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Urbanization turbocharging pesticide resistance

Emerging technologies in pest control bring greener solutions
Thursday, November 23, 2017
By Rebecca Melnyk

Canada’s growing cities are prompting pests like bed bugs, cockroaches and rodents to better adapt to urban environments and resist commonly used pesticides.

New research from the University of Toronto, published in the journal Science, found that urbanization is affecting evolution in a number of ways, influencing mutation rates, the genes carried between populations and evolution by natural selection (Darwin’s theory).

“These are organisms that have been interacting with humans in cities for thousands of years,” says co-author Marc Johnson, associate professor of biology at U of T Mississauga and director at the university’s Centre for Urban Environments. “As a result, not only did they initially evolve adaptations in order to persist and travel with humans, but they have continued to evolve novel adaptations to human environments.”

Working alongside Jason Munshi-South, associate professor of biological sciences at Fordham University, Johnson examined 192 studies from 134 species, some of which are pests. These organisms depend on humans for food and shelter, something cities offer in abundance.

Industry members like Alice Sinia, quality assurance manager, regulatory and lab services for Orkin Canada, says urbanization also breeds a lot of garbage, and with each home generating waste comes more food to feed pest populations. People also frequently move around in cities, so it’s easy for bed bugs to move with them.

pesticide resistance

As cities become bigger, space diminishes. Rodents have to share the environment with humans, so they must adapt.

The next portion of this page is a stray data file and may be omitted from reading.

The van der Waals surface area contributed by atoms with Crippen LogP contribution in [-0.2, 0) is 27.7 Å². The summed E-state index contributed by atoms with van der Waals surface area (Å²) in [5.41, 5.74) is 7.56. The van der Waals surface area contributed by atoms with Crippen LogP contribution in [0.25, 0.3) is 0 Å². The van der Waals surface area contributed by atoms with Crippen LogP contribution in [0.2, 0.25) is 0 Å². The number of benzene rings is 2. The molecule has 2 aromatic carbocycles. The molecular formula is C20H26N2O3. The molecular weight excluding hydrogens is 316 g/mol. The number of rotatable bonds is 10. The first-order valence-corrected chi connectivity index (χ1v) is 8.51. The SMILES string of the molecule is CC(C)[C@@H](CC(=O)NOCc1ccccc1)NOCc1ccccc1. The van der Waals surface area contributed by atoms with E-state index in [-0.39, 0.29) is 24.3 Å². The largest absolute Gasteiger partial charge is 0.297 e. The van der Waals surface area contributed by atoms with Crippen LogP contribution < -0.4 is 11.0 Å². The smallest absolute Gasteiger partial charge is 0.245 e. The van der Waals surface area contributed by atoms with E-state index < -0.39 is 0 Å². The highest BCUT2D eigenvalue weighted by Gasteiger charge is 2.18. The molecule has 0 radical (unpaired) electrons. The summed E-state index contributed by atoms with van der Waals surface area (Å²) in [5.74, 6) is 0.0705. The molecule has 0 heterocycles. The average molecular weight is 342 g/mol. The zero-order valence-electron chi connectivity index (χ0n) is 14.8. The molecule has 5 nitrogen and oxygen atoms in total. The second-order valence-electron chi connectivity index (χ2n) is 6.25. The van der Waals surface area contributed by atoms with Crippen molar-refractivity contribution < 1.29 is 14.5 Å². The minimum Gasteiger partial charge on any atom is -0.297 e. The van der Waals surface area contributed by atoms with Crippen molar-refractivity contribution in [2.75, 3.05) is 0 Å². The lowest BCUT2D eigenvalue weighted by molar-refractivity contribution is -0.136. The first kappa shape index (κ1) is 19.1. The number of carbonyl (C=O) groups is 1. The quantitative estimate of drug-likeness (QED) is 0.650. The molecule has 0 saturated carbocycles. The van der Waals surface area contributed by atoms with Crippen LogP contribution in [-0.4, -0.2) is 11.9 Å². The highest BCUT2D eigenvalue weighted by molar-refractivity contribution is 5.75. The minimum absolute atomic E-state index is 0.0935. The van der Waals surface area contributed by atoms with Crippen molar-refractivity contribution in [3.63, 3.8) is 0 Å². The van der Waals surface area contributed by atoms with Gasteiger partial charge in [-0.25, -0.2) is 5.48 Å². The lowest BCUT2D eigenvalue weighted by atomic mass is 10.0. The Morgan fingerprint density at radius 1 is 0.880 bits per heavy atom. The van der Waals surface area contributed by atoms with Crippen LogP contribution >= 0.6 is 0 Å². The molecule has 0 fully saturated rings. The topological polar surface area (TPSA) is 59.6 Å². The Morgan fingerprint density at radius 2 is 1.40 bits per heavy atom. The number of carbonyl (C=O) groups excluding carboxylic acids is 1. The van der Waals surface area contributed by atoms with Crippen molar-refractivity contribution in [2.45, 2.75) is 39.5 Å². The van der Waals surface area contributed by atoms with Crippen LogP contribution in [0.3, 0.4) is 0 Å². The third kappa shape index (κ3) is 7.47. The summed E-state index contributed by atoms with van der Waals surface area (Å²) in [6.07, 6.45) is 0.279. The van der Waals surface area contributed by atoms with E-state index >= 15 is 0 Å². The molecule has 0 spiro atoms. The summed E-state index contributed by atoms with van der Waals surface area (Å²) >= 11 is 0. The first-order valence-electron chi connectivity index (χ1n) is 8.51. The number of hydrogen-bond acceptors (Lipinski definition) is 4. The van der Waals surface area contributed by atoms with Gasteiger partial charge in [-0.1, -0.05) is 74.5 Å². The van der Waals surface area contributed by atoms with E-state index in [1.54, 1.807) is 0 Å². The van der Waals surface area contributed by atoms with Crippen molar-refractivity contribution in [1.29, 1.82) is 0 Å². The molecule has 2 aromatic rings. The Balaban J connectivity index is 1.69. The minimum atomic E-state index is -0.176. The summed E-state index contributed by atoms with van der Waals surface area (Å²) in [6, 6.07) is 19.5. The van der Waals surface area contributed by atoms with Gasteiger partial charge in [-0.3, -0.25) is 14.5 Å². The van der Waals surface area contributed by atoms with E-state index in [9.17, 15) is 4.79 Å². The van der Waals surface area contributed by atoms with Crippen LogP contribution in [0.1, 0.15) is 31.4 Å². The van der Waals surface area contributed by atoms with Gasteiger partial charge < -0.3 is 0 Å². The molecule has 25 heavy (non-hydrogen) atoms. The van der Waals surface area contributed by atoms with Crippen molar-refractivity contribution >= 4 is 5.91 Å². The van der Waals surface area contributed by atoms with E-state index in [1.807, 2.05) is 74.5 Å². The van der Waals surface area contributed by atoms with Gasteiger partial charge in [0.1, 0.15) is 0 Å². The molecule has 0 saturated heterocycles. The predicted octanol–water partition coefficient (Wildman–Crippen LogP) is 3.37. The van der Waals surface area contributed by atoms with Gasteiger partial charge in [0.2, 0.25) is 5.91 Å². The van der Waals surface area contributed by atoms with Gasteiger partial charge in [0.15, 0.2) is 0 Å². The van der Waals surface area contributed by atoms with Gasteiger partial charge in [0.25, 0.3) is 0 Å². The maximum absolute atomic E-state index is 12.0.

Through their research, Johnson and Munshi-South also found numerous studies showing if straight insecticides are used to control pests in high and consistent doses with the same chemicals, it is very likely the targeted species will quickly evolve resistance.

Looking back, Johnson remembers never seeing a bedbug growing up.

“Now, they’ve started popping up all around the world,” he says. “The reason for that is because a mutation occurred in one or more individuals in multiple populations that allowed them to detoxify the pyrethroid pesticide that is commonly used to control them.”

This ability to detoxify the pesticide gets passed to offspring, spreads to other populations and keeps bedbugs thriving. Pesticides can be very effective in the short-term, but such mutations will eventually increase and allow pests to resist poisons.

Beyond pesticides

Just as pests have evolved, so have pesticides. Second-generation rodenticides were developed in response to resistance. Unlike their less toxic predecessors, these single-dose treatments knock-off rats in one feeding, rather than dispersing sub-lethal doses that rodents adapt to.

With insecticides, cockroaches and bed bugs have shown the greatest resistance, according to Sinia. Something changes in their bodies to metabolize the pesticide, which results from overusing the same chemical class of product.

Some in the pest control industry see these findings as an opportunity to rely less on pesticides, which only creates more selection pressure. As cited in the study, there’s renewed research for different methods of control, like integrated pest management.